MIT Climate Scientist Dr. Richard Lindzen: ‘The IPCC report is a political document’: ‘Each IPCC report seems to be required to conclude that the case for an international agreement to curb carbon dioxide has grown stronger’


By: - Climate DepotOctober 8, 2013 9:27 PM

Richard Lindzen: Understanding The IPCC Climate Assessment

  • Date: 08/10/13
  • Richard Lindzen, MIT

Each IPCC report seems to be required to conclude that the case for an international agreement to curb carbon dioxide has grown stronger. That is to say the IPCC report (and especially the press release accompanying the summary) is a political document, and as George Orwell noted, political language “is designed to make lies sound truthful and murder respectable, and to give an appearance of solidity to pure wind.”

With respect to climate, we have had 17 years without warming; all models show greater tropical warming than has been observed since 1978; and arctic sea ice is suddenly showing surprising growth. And yet, as the discrepancies between models and observations increase, the IPCC insists that its confidence in the model predictions is greater than ever.

Referring to the 17 year ‘pause,’ the IPCC allows for two possibilities: that the sensitivity of the climate to increasing greenhouse gases is less than models project and that the heat added by increasing CO2 is ‘hiding’ in the deep ocean. Both possibilities contradict alarming claims.

With low sensitivity, economic analyses suggest that warming under 2C would likely be beneficial to the earth. Heat ‘hiding’ in the deep ocean would mean that current IPCC models fail to describe heat exchange between surface waters and the deep ocean. Such exchanges are essential features of natural climate variability, and all IPCC claims of attribution of warming to mans activities depend on the assumption that the models accurately portray this natural variability.

In attempting to convince the public to accept the need to for the environmental movement’s agenda, continual reference is made to consensus. This is dishonest not because of the absence of a consensus, but because the consensus concerning such things as the existence of irregular (and small compared to normal regional variability) net warming since about 1850, the existence of climate change (which has occurred over the earths entire existence), the fact that added greenhouse gases should have some impact (though small unless the climate system acts so as to greatly amplify this effect)over the past 60 years with little impact before then, and the fact that greenhouse gases have increased over the past 200 years or so, and that their greenhouse impact is already about 80% of what one expects from a doubling of CO2 are all perfectly consistent with there being no serious problem. Even the text of the IPCC Scientific Assessment agrees that catastrophic consequences are highly unlikely, and that connections of warming to extreme weather have not been found. The IPCC iconic statement that there is a high degree of certainty that most of the warming of the past 50 years is due to man’s emissions is, whether true or not, completely consistent with there being no problem. To say that most of a small change is due to man is hardly an argument for the likelihood of large changes.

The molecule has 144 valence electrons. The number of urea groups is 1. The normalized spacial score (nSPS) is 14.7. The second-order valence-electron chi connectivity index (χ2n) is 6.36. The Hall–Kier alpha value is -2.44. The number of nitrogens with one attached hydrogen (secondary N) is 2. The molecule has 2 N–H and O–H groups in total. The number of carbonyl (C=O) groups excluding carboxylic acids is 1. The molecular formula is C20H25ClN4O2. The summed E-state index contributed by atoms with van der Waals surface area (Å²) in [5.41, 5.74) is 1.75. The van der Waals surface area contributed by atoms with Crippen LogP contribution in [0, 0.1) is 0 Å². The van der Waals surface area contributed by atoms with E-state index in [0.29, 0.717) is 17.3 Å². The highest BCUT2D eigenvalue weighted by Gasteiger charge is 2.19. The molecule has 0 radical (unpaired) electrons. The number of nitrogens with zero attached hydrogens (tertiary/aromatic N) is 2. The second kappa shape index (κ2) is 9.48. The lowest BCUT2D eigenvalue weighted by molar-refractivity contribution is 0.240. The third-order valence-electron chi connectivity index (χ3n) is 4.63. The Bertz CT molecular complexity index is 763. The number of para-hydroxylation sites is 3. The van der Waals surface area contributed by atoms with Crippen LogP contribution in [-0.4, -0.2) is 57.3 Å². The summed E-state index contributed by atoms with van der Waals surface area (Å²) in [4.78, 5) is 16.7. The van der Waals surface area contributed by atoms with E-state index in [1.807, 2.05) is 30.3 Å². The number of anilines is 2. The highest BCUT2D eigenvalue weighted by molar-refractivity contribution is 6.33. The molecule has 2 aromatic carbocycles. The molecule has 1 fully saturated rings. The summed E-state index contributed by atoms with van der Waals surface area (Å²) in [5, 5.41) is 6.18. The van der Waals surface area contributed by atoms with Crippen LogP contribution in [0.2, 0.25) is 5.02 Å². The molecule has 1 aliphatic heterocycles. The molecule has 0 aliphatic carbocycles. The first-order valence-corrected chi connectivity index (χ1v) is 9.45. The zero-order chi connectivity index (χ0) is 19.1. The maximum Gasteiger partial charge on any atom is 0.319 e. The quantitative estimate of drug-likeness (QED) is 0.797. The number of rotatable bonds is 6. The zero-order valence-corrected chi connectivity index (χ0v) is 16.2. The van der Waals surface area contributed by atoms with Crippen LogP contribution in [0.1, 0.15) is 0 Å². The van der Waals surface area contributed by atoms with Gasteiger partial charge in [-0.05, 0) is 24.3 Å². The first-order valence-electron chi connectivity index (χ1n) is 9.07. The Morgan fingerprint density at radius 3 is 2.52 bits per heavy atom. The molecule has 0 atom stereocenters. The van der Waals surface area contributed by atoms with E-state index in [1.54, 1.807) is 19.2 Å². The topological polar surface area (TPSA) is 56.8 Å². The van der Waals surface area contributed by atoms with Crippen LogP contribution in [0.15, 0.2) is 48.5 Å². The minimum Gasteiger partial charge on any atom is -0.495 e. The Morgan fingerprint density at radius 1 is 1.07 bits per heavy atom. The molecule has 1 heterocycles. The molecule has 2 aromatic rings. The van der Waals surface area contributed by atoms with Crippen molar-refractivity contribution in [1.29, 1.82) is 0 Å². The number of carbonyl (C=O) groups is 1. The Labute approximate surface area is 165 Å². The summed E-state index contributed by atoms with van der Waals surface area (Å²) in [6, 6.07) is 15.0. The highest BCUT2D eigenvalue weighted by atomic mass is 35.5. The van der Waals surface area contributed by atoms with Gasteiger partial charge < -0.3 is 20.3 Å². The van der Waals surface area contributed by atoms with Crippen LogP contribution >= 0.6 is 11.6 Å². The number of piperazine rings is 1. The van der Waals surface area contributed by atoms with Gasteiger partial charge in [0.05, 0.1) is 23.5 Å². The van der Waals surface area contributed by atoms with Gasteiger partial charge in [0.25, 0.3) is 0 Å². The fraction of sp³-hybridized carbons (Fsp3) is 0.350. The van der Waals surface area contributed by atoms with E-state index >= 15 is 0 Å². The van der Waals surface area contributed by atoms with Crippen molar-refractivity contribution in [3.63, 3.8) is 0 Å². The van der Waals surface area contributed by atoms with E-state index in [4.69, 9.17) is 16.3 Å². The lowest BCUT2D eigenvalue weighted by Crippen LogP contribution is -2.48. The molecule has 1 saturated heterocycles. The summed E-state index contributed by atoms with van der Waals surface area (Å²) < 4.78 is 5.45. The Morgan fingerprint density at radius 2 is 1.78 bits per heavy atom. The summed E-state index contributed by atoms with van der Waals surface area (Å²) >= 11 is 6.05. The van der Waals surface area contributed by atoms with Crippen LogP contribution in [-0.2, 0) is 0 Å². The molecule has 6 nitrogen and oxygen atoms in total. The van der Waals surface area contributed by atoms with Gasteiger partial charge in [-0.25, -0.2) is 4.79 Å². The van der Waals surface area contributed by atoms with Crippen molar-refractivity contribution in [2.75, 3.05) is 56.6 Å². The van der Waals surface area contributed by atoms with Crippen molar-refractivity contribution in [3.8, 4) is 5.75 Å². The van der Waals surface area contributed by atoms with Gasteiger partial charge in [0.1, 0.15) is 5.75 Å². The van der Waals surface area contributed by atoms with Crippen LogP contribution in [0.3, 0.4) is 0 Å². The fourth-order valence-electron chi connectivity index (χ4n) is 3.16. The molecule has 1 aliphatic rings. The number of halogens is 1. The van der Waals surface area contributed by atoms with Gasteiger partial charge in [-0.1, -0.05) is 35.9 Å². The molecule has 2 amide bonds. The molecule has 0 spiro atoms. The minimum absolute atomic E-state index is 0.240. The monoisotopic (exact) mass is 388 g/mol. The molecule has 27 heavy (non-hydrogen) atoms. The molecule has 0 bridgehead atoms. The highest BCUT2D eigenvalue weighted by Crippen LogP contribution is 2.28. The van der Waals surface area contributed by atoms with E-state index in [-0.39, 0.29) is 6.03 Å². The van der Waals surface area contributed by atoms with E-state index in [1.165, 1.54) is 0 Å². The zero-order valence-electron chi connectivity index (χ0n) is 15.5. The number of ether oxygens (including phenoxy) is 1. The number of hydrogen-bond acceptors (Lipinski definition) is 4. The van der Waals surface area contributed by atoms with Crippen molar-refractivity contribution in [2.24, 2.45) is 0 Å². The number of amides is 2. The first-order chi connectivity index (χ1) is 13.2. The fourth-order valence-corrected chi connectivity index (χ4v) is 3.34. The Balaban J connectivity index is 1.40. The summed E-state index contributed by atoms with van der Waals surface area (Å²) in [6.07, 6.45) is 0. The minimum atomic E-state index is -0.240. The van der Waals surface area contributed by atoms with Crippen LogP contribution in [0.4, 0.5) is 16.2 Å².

Carbon restriction policies, to have any effect on climate, would require that the most extreme projections of dangerous climate actually be correct, and would require massive reductions in the use of energy to be universally adopted. There is little question that such reductions would have negative impacts on income, development, the environment, and food availability and cost – especially for the poor. This would clearly be immoral.

By contrast, the reasonable and moral policy would be to foster economic growth, poverty reduction and well being in order that societies be better able to deal with climate change regardless of its origin. Mitigation policies appear to have the opposite effect without significantly reducing the hypothetical risk of any changes in climate. While reducing vulnerability to climate change is a worthy goal, blind support for mitigation measures – regardless of the invalidity of the claims – constitutes what might be called bankrupt morality.

It is not sufficient for actions to artificially fulfill people’s need for transcendent aspirations in order for the actions to be considered moral. Needless to add, support of global warming alarm hardly constitutes intelligent respect for science.

Richard S. Lindzen
Massachusetts Institute of Technology
October 5, 2013

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